It’s often the dreaded early signs of perimenopause that have us turning to Google, and what we’re typically greeted with is far from celebratory. All that information about the chronic pain, vaginal dryness, weight gain, hair loss, and hot flashes that come with menopause only reinforces the ineffable fear of losing one’s beauty, one’s youth, one’s appeal – one’s worth, even. One woman, however, has shifted the overarching narrative, painting a picture of this transformational process that’s downright liberating. Meet Dr Louann Brizendine, author of The Upgrade.
A neuropsychiatrist by profession, she set out to write this revolutionary book to not only explain how a woman’s brain gets “upgraded” in midlife and beyond, but also inspire and guide women to unlock their full potential. Exploring the power of this phase to shape-shift, she delves into how menopause is not a curse nor a punishment, but a chance to open and evolve. Life after ‘the change of life’ is no longer an afterthought. “What has surprised me most is the response of women in their thirties, who are so excited and relieved about the message in the book,” she observes. “They’re just glad to know their life isn’t over at 40 or 45.”
If anything, Brizendine says that hormonal changes help reshape women’s brains for the better in a way that creates a bracing clarity and laser-like sense of purpose – with the right approach, that is. But with change comes challenges, and the book doesn’t turn a blind eye to the assault of undesirable symptoms, so expect guidance on how to navigate the storm (while it lasts). In fact, unlike most titles of its kind – which seem to fixate on hot flashes – it also addresses the likes of sleep disturbances and concentration difficulties. The incredible possibilities of a new brain state, however, is its raison d’etre.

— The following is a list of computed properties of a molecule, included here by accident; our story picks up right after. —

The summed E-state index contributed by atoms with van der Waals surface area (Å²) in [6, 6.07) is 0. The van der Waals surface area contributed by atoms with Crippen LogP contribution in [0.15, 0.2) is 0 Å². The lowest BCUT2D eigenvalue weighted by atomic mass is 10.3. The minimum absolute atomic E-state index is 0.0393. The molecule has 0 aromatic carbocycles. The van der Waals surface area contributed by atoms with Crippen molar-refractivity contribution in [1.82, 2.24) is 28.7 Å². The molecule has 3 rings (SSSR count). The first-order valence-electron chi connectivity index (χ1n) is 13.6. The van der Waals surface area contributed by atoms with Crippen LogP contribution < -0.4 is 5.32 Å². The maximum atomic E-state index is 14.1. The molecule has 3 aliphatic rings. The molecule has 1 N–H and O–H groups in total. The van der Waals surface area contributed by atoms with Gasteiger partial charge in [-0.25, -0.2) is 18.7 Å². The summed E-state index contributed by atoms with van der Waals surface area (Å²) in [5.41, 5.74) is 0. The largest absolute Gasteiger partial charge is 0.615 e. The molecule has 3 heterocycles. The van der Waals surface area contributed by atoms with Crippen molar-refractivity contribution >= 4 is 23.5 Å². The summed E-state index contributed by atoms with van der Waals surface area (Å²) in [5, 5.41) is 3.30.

Interestingly, Brizendine steers clear of the words ‘perimenopause’ or ‘menopause’, stating that they’re medical establishment terms anchored in fertility, and therefore suggest a sense of obsolescence. Instead, she refers to menopause as the ‘Upgrade’, and the hormonal changes that take place leading up to it as the ‘Transition’. And from her spunky and optimistic perspective, the Upgraded female brain is more direct and authentic, courtesy of newfound neurological stability. “Without the monthly cycles of fertility hormones pushing and pulling like tides through our brain, our creativity and vision can take hold powerfully,” she explains.
There’s also a drop in anxiety that allows the female brain to flip its attentional style from multitasking to focusing on one thing at a time. “This isn’t a deficit,” she insists. “It means you will become more engaged, more thorough.” Brizendine’s research has also revealed that a woman’s inclination to cater to others’ needs relaxes in midlife, thereby allowing her to become more centred. The change in ratio of oestrogen to testosterone, meanwhile, changes the way her brain handles anger and disappointment, and makes her able to speak out.
“The female brain is no longer stressed by its wiring being hormonally altered by 25 percent every month, and so the freedom to solidify its circuitry allows easier access to feelings of firmness and conviction unlike at any other time in a woman’s life.” Long story short, brain 2.0 is focused and fearless.